I recently read a truism that the more replaceable you are, the higher the standards you're held.
The total number of investigators enforcing state minimum-wage and related laws – 659.5, including many who spend time on other issues – is very modest compared to the almost 100 million private-sector employees in the jurisdictions that provided answers to the survey.
While a handful of larger states such as California and New York employ dozens of investigators, most states have fewer than 10. Though it’s not universal, a number of states are seeing cutbacks. Most state departments enforcing such legislation also are charged with overseeing other laws as well, and a significant share of their investigators’ efforts go toward other responsibilities.
Zach Schiller and Sarah DeCarlo, INVESTIGATING WAGE THEFT: A SURVEY OF THE STATES (2010)
I was always amused, though, that it was possible to fail the test for being too honest.
If anything, I learned that the sort of mindset you need to actually run a successful retail is possibly the diametric opposite of the mindset you need to not be a total shit to your employees.
"At a basic level, people need savings to get them through even the smallest of financial shocks or their life just goes into total chaos and catastrophe," Smith-Ramani says.
Just one unexpected bill, she says, can set things off.
"Your car breaks down. You can't pay for it. You can't access other credit. Your family can't help you. How are you going to get to work?," she says, adding that could then lead to loss of a job.
But getting people with so little money to save can be a challenge.
"I need every penny, I need every penny, " says Baltimore truck driver Wilbert Braxton, who's waiting for free tax help at a site run by the Baltimore CASH Campaign (the acronym stands for Creating Assets, Savings and Hope). He says he tries to save money, but always needs it before too long.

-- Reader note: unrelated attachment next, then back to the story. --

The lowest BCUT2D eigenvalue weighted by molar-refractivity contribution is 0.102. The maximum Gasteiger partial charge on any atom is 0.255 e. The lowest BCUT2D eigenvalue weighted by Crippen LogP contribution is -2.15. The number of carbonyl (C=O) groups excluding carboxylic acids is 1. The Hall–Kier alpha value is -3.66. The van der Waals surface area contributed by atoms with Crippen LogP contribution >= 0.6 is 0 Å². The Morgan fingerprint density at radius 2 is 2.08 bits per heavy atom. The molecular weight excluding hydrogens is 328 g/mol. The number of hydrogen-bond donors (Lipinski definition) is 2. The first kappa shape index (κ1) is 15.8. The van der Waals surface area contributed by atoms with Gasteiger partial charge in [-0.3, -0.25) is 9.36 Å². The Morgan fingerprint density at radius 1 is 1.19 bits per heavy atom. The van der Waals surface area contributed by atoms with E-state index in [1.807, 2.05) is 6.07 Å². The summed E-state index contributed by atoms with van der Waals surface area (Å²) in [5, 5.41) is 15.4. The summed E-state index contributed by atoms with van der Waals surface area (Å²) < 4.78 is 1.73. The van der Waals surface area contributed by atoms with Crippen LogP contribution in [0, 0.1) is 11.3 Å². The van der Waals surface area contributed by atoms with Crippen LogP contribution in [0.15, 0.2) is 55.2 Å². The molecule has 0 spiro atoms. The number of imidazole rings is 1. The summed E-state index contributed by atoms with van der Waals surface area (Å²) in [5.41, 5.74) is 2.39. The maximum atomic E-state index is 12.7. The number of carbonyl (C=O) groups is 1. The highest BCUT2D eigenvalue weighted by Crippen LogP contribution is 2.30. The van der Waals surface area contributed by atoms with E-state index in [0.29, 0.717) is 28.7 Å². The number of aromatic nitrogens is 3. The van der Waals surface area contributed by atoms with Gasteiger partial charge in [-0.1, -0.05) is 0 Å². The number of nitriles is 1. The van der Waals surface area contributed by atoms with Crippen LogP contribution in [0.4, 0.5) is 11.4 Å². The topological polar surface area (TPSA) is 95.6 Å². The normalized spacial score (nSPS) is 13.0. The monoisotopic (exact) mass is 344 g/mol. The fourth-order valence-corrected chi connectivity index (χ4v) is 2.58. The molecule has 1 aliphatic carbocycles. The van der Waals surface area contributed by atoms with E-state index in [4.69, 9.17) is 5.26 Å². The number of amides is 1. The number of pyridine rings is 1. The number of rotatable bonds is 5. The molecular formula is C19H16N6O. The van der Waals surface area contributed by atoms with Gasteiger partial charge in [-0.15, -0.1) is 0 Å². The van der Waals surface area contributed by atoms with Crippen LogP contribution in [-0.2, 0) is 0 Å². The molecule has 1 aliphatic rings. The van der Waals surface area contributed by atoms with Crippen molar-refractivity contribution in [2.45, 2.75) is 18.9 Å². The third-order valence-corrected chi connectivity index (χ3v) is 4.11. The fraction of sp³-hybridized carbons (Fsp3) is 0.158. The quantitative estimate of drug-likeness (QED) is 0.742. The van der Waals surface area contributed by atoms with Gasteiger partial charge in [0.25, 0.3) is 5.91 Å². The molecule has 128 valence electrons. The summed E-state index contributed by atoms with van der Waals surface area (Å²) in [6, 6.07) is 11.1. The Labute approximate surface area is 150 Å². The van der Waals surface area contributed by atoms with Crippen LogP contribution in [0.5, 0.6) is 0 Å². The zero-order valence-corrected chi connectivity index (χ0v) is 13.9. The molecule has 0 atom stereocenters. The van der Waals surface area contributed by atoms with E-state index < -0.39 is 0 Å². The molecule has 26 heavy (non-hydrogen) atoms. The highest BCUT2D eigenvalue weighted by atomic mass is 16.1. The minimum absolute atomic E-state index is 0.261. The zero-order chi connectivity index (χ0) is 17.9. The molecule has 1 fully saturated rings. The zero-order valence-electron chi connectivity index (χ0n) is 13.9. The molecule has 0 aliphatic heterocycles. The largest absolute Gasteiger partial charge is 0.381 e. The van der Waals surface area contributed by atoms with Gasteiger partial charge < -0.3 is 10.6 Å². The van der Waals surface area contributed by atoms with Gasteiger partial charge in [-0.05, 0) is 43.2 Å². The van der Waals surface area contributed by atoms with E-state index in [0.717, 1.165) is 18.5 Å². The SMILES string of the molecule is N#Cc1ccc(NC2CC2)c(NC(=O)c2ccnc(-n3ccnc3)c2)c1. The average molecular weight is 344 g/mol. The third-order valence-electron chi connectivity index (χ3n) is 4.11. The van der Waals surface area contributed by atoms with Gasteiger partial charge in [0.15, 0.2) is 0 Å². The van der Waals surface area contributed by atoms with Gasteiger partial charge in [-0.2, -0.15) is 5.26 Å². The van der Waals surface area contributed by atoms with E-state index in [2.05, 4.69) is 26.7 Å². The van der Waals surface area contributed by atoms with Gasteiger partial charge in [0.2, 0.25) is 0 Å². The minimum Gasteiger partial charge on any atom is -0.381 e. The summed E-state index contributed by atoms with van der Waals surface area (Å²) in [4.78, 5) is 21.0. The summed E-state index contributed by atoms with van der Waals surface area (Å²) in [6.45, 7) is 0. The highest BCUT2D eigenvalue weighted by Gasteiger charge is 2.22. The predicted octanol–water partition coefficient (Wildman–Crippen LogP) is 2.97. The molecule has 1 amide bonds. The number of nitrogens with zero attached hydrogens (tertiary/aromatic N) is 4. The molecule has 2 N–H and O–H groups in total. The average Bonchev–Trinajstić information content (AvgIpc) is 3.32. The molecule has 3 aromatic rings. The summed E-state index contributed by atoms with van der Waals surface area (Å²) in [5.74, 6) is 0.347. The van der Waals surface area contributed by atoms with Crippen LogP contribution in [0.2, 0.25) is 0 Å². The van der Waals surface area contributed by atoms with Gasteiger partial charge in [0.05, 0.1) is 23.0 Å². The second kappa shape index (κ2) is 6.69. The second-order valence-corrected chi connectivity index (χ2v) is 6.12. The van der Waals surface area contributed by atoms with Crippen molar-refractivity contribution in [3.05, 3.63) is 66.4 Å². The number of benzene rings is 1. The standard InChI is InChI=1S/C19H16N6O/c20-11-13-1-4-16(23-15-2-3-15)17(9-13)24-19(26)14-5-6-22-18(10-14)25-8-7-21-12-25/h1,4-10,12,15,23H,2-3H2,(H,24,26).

"Bills, bills, and bills. You know, that's my life. I work and pay bills. I got two kids in college. They need everything. You know, loans have to be paid back," he says, adding that he also has car payments to make.
Greg_Ace: “What corporations seem to forget is that loyalty is earned, not imposed.”
It is interesting to reflect on how this thesis fits in with the Tyler Cowen "Average is Over" argument about how a tech-savvy elite will inevitably dominate the low-skilled masses (and the associated argument that inequality is down to skill-biased technological change). In a previous post, I argued that the assumption that this situation was sustainable didn't allow for the existence of democracies or indeed for 1789-style mass revolts against entrenched wealth.
But, of course, one can reason in the other direction. Democracy came about, in part, because the rising middle classes and industrial working classes demanded political recognition for their increased economic power. But if economic power has gone back to the rich, we may be sliding back into plutocracy, where government is controlled by the rich; look at the expense of US political campaigns or Larry Bartels's work on the correlation between congressional votes and the views of their better-off constituents. Silvio Berlusconi's long career in Italy indicates the way that economic wealth can translate into power in a more direct fashion. We may indeed being going back even further than the 19th century to the Roman republic where rich men bought their way into the Senate and placated the populace with bread and circuses - junk food and reality TV, perhaps?
In the first half of Capital's introduction, Thomas Piketty lays out the intellectual background for the work. In the second he shares the main results of the book. The first is that levels of inequality represent the result of political choices, rather than deterministic technological or economic outcomes (a point reinforced by recent IMF research). Whether or not structural economic shifts generate rising or falling, low or high inequality is down to the structure of the political system and the way it chooses to accommodate those changes. "Skill-biased technological change" or "superstar economics" are incomplete explanations of rising inequality. They may actually leave out the more interesting half of the story.
The second result is that economies do not naturally evolve toward more equal distributions of resources as they mature. There are some forces pushing toward greater equality, like the spread of new technologies from rich areas to poor—what he calls "the principal force for convergence". And there are some forces pushing toward less equality, one of the most important of which is the ability of the rich to secure further economic and political benefits for themselves. Importantly, he notes, the equalising power of the diffusion of knowledge is closely linked to state policy: to investment in infrastructure, education, research, and a regulatory environment conducive to entrepreneurship and competition. It isn't a natural force for convergence at all, but must be actively cultivated (and may be resisted by those with wealth and power).
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